Yikes, I didn’t exactly mean to take over a month-long hiatus from my blog! A combination of being busy at work and having limited internet access is to blame for that but I actually cannot believe it has been THAT long since I last posted.
The Topic: Cover Retrospective
This is a post I have been sitting on for a while. I rather liked the idea of looking at book covers (I am very much a visual-oriented person) and the idea of changing cover trends and themes has always interested me.
I can recall many trips to my local library over the years (I loved the library and spent the better part of my adolescence there) where I would always be able to determine whether or not I had read a book by looking at its cover. I just seem to have a far better memory for imagery than I do titles or author names. I was really screwed when a new cover was be released and it was quite a common for me to return home from the library with a new pile of books to read, start reading and realize about a couple of pages in that I had already read the book.
I have tried to keep myself up-to-date with cover changes ever since. I am pretty fascinated by how book covers have changed over the years and even more so when it is an older book that goes through many different iterations. I find it really interesting to see how books I cherished when I was younger will get new covers to appeal to a whole new generation of readers.
One author whose books were re-marketed (and modernized, but I’ll touch more on that later) is Lois Duncan.
Lois Duncan wrote over 40 books and was particularly prolific during the late 1970s and the 1980s. I intend to re-read some of these over the next couple of months as I have been on a bit of a vintage book-buying spree lately and Duncan’s books were at the top of my list.
Many of her books were re-released about 4 or 5 years ago but they were modernized for today’s market and I tend to prefer the original settings/time periods. Ergo, I have been trying my best to get my hands on original copies of the books.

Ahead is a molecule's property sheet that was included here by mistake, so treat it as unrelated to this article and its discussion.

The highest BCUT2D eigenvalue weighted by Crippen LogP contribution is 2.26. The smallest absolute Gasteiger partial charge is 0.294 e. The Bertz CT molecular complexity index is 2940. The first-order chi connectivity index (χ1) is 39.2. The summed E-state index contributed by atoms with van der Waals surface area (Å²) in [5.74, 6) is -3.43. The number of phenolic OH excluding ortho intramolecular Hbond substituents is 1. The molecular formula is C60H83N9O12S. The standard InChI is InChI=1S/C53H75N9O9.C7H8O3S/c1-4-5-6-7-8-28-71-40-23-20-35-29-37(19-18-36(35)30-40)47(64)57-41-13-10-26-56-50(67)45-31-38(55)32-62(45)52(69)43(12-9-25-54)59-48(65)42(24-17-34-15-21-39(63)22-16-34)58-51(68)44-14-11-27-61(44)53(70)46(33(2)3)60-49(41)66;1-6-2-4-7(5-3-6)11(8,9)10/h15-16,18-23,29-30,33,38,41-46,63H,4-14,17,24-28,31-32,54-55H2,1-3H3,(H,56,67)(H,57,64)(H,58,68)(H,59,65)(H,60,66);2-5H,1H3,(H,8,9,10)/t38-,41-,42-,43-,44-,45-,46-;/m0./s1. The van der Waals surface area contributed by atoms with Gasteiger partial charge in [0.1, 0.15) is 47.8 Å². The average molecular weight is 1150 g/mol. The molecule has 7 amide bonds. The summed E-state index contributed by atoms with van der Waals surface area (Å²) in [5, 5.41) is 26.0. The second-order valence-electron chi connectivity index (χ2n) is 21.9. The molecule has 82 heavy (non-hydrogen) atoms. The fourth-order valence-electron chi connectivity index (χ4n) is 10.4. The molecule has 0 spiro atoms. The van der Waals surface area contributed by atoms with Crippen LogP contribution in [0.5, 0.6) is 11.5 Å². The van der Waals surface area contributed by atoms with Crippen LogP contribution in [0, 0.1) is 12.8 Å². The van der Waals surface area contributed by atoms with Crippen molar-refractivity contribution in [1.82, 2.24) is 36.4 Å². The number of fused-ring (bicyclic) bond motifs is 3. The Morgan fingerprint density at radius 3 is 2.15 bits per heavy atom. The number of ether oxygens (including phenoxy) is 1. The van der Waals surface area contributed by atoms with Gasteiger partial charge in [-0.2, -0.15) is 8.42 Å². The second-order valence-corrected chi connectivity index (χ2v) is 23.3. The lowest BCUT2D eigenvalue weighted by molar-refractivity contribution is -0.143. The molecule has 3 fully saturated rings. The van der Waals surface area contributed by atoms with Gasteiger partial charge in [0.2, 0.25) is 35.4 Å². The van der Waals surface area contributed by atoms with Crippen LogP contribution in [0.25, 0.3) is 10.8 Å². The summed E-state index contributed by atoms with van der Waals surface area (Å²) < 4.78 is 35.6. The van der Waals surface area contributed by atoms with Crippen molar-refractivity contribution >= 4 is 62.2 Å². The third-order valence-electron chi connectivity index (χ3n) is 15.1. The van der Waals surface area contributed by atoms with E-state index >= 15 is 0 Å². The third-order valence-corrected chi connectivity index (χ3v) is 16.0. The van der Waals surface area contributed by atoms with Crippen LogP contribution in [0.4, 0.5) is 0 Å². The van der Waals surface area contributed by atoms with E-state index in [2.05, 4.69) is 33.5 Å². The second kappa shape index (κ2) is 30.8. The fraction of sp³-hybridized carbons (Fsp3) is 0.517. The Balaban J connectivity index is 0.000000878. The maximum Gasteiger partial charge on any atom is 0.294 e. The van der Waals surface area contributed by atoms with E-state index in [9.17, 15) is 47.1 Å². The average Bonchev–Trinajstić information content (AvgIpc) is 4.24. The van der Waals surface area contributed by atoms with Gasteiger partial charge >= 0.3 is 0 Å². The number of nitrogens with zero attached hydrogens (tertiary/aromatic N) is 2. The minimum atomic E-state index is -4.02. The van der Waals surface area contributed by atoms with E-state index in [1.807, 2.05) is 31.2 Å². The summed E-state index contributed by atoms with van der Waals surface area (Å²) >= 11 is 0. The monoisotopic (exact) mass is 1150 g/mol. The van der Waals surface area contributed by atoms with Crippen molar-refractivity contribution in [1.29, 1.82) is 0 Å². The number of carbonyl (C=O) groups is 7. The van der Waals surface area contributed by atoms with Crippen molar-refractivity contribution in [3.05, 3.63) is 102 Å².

This is rather hard given that I’m here in the UK and some of the most spectacularly awesome vintage covers were released in the US only *wails – why is postage to the UK so expensive?!* 😛
Nevertheless, I am doing my level-best to collect as many as I can – I cannot be the only person who collects multiple copies of books, can I?? o.O
I thought it would be fun to have a bit of a retrospective look at some of Duncan’s covers over the years (the good, the bad, and the just plain ugly lol). I am interested in how trends in cover aesthetics change (1980s covers are just the BEST!) and I hope it is something you guys reading this enjoy as well.
I will rate which one I like the best and I would absolutely LOVE your opinion on it as well so feel free to comment below! Today I’m looking at:
I Know What You Did Last Summer
This is arguably Lois Duncan’s most well-known book (mostly due to the fact that a movie was made in the 1990s). It wasn’t the first book of hers I ever read but it was definitely a memorable one. The story follows a group of teens who get into an accident one night with devastating consequences. They decide to hide the truth of what happened but nothing stays hidden forever as they are soon to find out…